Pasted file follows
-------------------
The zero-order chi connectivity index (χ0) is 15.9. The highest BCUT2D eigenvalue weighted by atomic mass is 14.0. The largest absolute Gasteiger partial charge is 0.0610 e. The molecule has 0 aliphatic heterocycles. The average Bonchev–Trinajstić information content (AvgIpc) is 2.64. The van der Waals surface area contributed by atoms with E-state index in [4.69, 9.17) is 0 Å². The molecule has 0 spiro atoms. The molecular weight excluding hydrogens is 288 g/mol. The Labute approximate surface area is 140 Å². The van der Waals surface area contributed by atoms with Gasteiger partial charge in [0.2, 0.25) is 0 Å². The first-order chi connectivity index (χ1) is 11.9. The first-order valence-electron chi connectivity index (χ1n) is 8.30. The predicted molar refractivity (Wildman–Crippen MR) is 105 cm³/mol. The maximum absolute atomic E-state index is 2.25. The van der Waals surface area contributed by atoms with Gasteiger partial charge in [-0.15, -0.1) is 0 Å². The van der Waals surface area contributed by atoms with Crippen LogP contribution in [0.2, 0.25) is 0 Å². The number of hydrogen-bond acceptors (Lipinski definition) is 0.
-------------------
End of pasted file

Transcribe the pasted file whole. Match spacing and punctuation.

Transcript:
The zero-order chi connectivity index (χ0) is 15.9. The highest BCUT2D eigenvalue weighted by atomic mass is 14.0. The largest absolute Gasteiger partial charge is 0.0610 e. The molecule has 0 aliphatic heterocycles. The average Bonchev–Trinajstić information content (AvgIpc) is 2.64. The van der Waals surface area contributed by atoms with E-state index in [4.69, 9.17) is 0 Å². The molecule has 0 spiro atoms. The molecular weight excluding hydrogens is 288 g/mol. The Labute approximate surface area is 140 Å². The van der Waals surface area contributed by atoms with Gasteiger partial charge in [0.2, 0.25) is 0 Å². The first-order chi connectivity index (χ1) is 11.9. The first-order valence-electron chi connectivity index (χ1n) is 8.30. The predicted molar refractivity (Wildman–Crippen MR) is 105 cm³/mol. The maximum absolute atomic E-state index is 2.25. The van der Waals surface area contributed by atoms with Gasteiger partial charge in [-0.15, -0.1) is 0 Å². The van der Waals surface area contributed by atoms with Crippen LogP contribution in [0.2, 0.25) is 0 Å². The number of hydrogen-bond acceptors (Lipinski definition) is 0.